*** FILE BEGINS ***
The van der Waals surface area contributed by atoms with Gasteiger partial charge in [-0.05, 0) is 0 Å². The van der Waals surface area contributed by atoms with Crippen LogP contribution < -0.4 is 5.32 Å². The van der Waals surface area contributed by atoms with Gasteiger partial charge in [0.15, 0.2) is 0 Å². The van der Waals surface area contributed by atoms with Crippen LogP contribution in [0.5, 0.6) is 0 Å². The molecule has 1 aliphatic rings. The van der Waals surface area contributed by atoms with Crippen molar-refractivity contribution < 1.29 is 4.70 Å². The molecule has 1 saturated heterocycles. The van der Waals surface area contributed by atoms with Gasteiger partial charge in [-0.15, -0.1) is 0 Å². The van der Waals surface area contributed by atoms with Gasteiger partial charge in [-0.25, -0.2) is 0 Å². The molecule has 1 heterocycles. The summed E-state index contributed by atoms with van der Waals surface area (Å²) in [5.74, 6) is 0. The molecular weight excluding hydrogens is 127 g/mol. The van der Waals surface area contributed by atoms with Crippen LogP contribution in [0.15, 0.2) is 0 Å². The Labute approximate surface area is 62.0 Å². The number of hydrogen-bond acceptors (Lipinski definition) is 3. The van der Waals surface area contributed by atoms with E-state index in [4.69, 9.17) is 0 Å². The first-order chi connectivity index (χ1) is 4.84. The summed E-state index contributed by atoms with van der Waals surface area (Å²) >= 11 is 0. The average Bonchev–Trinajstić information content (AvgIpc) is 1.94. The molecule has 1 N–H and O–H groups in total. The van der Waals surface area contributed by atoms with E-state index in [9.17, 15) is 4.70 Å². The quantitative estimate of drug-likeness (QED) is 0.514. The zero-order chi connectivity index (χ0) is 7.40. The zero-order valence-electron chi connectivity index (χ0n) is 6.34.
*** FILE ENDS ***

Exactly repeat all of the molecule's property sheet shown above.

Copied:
The van der Waals surface area contributed by atoms with Gasteiger partial charge in [-0.05, 0) is 0 Å². The van der Waals surface area contributed by atoms with Crippen LogP contribution < -0.4 is 5.32 Å². The van der Waals surface area contributed by atoms with Gasteiger partial charge in [0.15, 0.2) is 0 Å². The van der Waals surface area contributed by atoms with Crippen LogP contribution in [0.5, 0.6) is 0 Å². The molecule has 1 aliphatic rings. The van der Waals surface area contributed by atoms with Crippen molar-refractivity contribution < 1.29 is 4.70 Å². The molecule has 1 saturated heterocycles. The van der Waals surface area contributed by atoms with Gasteiger partial charge in [-0.15, -0.1) is 0 Å². The van der Waals surface area contributed by atoms with Gasteiger partial charge in [-0.25, -0.2) is 0 Å². The molecule has 1 heterocycles. The summed E-state index contributed by atoms with van der Waals surface area (Å²) in [5.74, 6) is 0. The molecular weight excluding hydrogens is 127 g/mol. The van der Waals surface area contributed by atoms with Crippen LogP contribution in [0.15, 0.2) is 0 Å². The Labute approximate surface area is 62.0 Å². The number of hydrogen-bond acceptors (Lipinski definition) is 3. The van der Waals surface area contributed by atoms with E-state index in [4.69, 9.17) is 0 Å². The first-order chi connectivity index (χ1) is 4.84. The summed E-state index contributed by atoms with van der Waals surface area (Å²) >= 11 is 0. The average Bonchev–Trinajstić information content (AvgIpc) is 1.94. The molecule has 1 N–H and O–H groups in total. The van der Waals surface area contributed by atoms with E-state index in [9.17, 15) is 4.70 Å². The quantitative estimate of drug-likeness (QED) is 0.514. The zero-order chi connectivity index (χ0) is 7.40. The zero-order valence-electron chi connectivity index (χ0n) is 6.34.